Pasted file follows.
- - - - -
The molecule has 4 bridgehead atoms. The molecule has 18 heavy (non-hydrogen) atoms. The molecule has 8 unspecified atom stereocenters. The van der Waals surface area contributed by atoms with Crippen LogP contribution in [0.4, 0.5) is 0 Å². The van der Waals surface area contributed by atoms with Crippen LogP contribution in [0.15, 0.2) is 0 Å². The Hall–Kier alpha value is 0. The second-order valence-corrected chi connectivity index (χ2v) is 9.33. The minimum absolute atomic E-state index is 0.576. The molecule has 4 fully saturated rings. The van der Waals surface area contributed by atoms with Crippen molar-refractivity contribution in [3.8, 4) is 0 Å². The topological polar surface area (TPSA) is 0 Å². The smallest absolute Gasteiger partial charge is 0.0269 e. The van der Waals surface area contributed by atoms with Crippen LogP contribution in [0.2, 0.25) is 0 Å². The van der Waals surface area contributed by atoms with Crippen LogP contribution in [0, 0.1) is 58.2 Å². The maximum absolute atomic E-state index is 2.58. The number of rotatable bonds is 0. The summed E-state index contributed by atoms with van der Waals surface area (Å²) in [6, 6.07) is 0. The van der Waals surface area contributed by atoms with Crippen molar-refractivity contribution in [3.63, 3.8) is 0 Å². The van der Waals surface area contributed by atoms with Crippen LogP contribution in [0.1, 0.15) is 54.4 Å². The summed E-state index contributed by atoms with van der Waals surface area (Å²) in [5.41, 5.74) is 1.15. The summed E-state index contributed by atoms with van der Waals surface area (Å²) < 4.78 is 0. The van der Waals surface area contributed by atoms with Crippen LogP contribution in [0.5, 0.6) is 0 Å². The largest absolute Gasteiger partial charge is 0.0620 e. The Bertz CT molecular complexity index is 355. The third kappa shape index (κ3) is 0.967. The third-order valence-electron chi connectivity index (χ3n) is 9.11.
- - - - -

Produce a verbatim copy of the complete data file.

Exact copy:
The molecule has 4 bridgehead atoms. The molecule has 18 heavy (non-hydrogen) atoms. The molecule has 8 unspecified atom stereocenters. The van der Waals surface area contributed by atoms with Crippen LogP contribution in [0.4, 0.5) is 0 Å². The van der Waals surface area contributed by atoms with Crippen LogP contribution in [0.15, 0.2) is 0 Å². The Hall–Kier alpha value is 0. The second-order valence-corrected chi connectivity index (χ2v) is 9.33. The minimum absolute atomic E-state index is 0.576. The molecule has 4 fully saturated rings. The van der Waals surface area contributed by atoms with Crippen molar-refractivity contribution in [3.8, 4) is 0 Å². The topological polar surface area (TPSA) is 0 Å². The smallest absolute Gasteiger partial charge is 0.0269 e. The van der Waals surface area contributed by atoms with Crippen LogP contribution in [0.2, 0.25) is 0 Å². The van der Waals surface area contributed by atoms with Crippen LogP contribution in [0, 0.1) is 58.2 Å². The maximum absolute atomic E-state index is 2.58. The number of rotatable bonds is 0. The summed E-state index contributed by atoms with van der Waals surface area (Å²) in [6, 6.07) is 0. The van der Waals surface area contributed by atoms with Crippen molar-refractivity contribution in [3.63, 3.8) is 0 Å². The van der Waals surface area contributed by atoms with Crippen LogP contribution in [0.1, 0.15) is 54.4 Å². The summed E-state index contributed by atoms with van der Waals surface area (Å²) in [5.41, 5.74) is 1.15. The summed E-state index contributed by atoms with van der Waals surface area (Å²) < 4.78 is 0. The van der Waals surface area contributed by atoms with Crippen LogP contribution in [0.5, 0.6) is 0 Å². The largest absolute Gasteiger partial charge is 0.0620 e. The Bertz CT molecular complexity index is 355. The third kappa shape index (κ3) is 0.967. The third-order valence-electron chi connectivity index (χ3n) is 9.11.